Short Review of Many Books

Spread the love

I don’t like doing this because I feel I owe a full review to those who sent me books to review but I read these all months ago and got behind on reviews and I just don’t remember enough about them to write full length reviews. That’s part of why it’s taken me so long to get to them. If I don’t write some short reviews, I’ll never catch up.

Understand that just because I’m putting a bunch of short reviews in one post, doesn’t mean these books weren’t good or weren’t memorable.

Confessions of a Former Child: A Therapist’s Memoir by Daniel J. Tomasulo
Stars: ****

This book is exactly what it sounds like, a memoir of a therapist’s life from thinking eating seeds will make him pregnant to accidentally locking himself in a psych ward rubber room. Hilarious!

You can read a small excerpt of the book at the author’s website.

Dewey: The Small-Town Library Cat Who Touched the World by Vicki Myron with Bret Witter
Stars: ****

I think most people have heard of this book by now. You can read all about the most famous library cat and all his adventures in the book. You can also check out the webpage. I really enjoyed the book although I didn’t like it quite as much as I thought I would because it’s not only about Dewey but about the library and the people who run the library too and I guess I felt it should be only about the cat.

Not Remembered Never Forgotten: An adoptee’s search for his birth family by Robert Hafetz
Stars: ****

This is a true story, not too long at only about 130 pages. I enjoyed reading it though. The idea behind the title is that although he doesn’t remember his birth parents, he’s never forgotten them. I think it’s quite a poignant title.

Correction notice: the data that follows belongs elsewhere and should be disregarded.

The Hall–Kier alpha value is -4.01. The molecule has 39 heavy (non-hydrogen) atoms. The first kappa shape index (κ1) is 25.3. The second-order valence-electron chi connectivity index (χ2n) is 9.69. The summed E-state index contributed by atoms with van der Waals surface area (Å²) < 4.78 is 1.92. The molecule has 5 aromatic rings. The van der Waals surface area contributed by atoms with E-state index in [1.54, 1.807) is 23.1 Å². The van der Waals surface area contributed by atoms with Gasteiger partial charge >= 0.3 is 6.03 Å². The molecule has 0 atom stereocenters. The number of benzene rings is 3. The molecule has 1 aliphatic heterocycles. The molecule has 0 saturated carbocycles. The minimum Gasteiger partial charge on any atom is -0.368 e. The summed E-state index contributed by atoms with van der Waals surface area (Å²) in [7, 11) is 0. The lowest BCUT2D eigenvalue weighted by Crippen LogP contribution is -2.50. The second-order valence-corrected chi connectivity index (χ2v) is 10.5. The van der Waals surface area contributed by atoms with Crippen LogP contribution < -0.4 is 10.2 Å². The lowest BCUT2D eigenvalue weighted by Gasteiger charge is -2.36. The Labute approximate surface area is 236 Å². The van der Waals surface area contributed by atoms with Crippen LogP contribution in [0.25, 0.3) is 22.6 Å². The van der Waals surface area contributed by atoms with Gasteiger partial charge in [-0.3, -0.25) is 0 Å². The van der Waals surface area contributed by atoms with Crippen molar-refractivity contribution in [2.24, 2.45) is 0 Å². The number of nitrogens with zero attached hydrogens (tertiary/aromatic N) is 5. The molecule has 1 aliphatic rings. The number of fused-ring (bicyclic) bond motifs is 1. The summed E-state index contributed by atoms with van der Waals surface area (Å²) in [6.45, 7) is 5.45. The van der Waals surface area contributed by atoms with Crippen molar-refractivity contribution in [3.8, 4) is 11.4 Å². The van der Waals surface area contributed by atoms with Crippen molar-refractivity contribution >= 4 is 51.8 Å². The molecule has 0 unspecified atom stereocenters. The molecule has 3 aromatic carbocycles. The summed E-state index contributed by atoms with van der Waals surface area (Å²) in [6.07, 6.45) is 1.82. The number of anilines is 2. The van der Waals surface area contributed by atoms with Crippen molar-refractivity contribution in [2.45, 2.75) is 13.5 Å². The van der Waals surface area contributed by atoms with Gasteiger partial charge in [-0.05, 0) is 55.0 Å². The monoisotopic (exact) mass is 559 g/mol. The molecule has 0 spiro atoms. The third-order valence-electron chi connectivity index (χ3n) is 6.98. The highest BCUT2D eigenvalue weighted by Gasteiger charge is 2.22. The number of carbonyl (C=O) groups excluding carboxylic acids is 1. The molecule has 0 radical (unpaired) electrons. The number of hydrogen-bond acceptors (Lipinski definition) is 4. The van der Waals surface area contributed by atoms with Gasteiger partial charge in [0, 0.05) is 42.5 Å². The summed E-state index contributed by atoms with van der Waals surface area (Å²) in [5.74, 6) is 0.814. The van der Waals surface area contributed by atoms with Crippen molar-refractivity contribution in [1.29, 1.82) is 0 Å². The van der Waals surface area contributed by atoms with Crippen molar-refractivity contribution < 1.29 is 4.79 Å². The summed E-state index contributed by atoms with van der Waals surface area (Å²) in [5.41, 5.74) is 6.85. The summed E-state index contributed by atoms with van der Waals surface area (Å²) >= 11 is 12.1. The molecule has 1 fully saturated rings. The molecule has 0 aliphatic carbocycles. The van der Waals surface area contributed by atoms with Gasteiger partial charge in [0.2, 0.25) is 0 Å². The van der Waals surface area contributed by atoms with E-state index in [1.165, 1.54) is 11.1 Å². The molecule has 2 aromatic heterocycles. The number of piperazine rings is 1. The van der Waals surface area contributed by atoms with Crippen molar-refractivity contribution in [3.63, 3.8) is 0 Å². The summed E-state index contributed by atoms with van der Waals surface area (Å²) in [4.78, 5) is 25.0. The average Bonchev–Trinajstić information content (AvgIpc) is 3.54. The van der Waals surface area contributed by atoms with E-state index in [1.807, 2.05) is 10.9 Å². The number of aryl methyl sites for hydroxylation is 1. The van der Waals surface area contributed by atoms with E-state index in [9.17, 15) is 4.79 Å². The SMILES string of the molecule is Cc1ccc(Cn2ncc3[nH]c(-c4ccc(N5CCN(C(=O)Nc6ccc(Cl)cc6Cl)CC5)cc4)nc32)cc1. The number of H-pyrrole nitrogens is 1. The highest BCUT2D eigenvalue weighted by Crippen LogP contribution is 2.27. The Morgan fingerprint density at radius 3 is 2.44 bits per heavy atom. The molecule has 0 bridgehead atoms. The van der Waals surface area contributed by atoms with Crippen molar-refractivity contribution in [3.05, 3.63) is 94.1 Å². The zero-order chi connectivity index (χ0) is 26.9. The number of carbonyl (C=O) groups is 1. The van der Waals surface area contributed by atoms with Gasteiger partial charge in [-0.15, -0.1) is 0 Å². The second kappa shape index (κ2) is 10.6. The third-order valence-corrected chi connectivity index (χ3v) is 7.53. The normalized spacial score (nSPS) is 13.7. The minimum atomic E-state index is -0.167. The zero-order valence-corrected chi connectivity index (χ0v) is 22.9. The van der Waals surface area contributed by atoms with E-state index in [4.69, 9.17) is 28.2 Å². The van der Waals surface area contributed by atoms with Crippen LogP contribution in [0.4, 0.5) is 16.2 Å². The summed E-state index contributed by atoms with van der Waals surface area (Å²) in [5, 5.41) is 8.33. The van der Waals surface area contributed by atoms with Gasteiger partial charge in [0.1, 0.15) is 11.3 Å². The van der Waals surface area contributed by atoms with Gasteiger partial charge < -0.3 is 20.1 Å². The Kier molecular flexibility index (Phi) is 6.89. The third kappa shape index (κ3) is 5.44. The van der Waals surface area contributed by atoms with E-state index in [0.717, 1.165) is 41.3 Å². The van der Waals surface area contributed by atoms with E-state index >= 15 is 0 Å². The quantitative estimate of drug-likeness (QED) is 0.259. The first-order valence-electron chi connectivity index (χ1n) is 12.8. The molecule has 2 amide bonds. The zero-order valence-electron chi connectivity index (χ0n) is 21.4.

A quote from the introduction about why he wrote the book:

“One pictures the smiling baby held by his adopted mother, hugged, nurtured, cherished and kept safe from harm. My adopted family loved me as their own. I coudln’t have asked for better parents. What more could a human being ever want? Their love and affection sustains me, and gives me what I need to grow and survive but it doesn’t replace what has been lost. I want what others have; a name given at birth, a heritage, and a memory of my mother’s face. “ – pg. 8

I’ve read quite a few adoption books, from all different points of view (the adopter, the adoptee, the birth parents) but this is the first one that really made it clear why an adoptee may not be content with not knowing his or her birth parents, no matter how much he or she loves the adopted parents.

Outside the Lavender Closet by Martha A. Taylor
Stars: ***1/2

This is a collection of stories about homosexual women (I don’t really like that term but not sure what is the preferred term, hope I haven’t offended anyone.) It’s really more than that though. The author wanted to get some answers to the age old questions such as “What is it that makes us straight or gay? and Are relationships between two women really all that different than heterosexual ones?”

The stories were mostly quite interesting. One was a bit too long but for the most part, I learned a lot about women to women relationships and it was very interesting. I realize this book is not for everyone but I feel like it helped me to understand these women more.

This post is Copyright 2001-2012 SMS Book Reviews. Do not reproduce anything without permission.
About Kathleen

I've been a nonfiction lover for as long as I can remember. I love children's nonfiction as well and love to share my knowledge and the books I gained them from, with the world. I wish more people would give nonfiction a chance.